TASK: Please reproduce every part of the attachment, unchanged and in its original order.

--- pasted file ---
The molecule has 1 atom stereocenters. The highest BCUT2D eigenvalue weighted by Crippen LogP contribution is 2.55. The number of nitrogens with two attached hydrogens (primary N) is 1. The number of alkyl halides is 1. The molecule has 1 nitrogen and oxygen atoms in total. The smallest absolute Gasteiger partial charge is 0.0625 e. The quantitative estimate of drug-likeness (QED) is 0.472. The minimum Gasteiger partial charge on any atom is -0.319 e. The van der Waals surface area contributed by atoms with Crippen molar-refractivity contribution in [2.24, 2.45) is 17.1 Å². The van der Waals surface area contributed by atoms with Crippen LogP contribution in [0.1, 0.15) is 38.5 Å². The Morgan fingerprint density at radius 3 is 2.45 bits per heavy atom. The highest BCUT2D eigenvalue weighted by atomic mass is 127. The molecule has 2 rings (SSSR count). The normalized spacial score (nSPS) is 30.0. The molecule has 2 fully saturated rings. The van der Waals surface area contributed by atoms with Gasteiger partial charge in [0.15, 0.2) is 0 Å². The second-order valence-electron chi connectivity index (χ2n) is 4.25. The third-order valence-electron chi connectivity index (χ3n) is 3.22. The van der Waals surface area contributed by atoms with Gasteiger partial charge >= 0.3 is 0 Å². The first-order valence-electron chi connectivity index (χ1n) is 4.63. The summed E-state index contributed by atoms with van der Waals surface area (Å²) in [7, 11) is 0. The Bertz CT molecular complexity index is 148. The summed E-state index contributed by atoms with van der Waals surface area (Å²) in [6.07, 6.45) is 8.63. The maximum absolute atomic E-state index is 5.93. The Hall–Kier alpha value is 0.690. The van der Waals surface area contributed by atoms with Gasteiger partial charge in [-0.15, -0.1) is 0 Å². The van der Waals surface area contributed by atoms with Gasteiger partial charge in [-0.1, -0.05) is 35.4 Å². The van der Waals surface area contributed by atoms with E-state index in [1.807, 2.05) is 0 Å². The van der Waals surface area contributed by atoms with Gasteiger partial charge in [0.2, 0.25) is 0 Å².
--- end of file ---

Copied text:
The molecule has 1 atom stereocenters. The highest BCUT2D eigenvalue weighted by Crippen LogP contribution is 2.55. The number of nitrogens with two attached hydrogens (primary N) is 1. The number of alkyl halides is 1. The molecule has 1 nitrogen and oxygen atoms in total. The smallest absolute Gasteiger partial charge is 0.0625 e. The quantitative estimate of drug-likeness (QED) is 0.472. The minimum Gasteiger partial charge on any atom is -0.319 e. The van der Waals surface area contributed by atoms with Crippen molar-refractivity contribution in [2.24, 2.45) is 17.1 Å². The van der Waals surface area contributed by atoms with Crippen LogP contribution in [0.1, 0.15) is 38.5 Å². The Morgan fingerprint density at radius 3 is 2.45 bits per heavy atom. The highest BCUT2D eigenvalue weighted by atomic mass is 127. The molecule has 2 rings (SSSR count). The normalized spacial score (nSPS) is 30.0. The molecule has 2 fully saturated rings. The van der Waals surface area contributed by atoms with Gasteiger partial charge in [0.15, 0.2) is 0 Å². The second-order valence-electron chi connectivity index (χ2n) is 4.25. The third-order valence-electron chi connectivity index (χ3n) is 3.22. The van der Waals surface area contributed by atoms with Gasteiger partial charge >= 0.3 is 0 Å². The first-order valence-electron chi connectivity index (χ1n) is 4.63. The summed E-state index contributed by atoms with van der Waals surface area (Å²) in [7, 11) is 0. The Bertz CT molecular complexity index is 148. The summed E-state index contributed by atoms with van der Waals surface area (Å²) in [6.07, 6.45) is 8.63. The maximum absolute atomic E-state index is 5.93. The Hall–Kier alpha value is 0.690. The van der Waals surface area contributed by atoms with Gasteiger partial charge in [-0.15, -0.1) is 0 Å². The van der Waals surface area contributed by atoms with Gasteiger partial charge in [-0.1, -0.05) is 35.4 Å². The van der Waals surface area contributed by atoms with E-state index in [1.807, 2.05) is 0 Å². The van der Waals surface area contributed by atoms with Gasteiger partial charge in [0.2, 0.25) is 0 Å².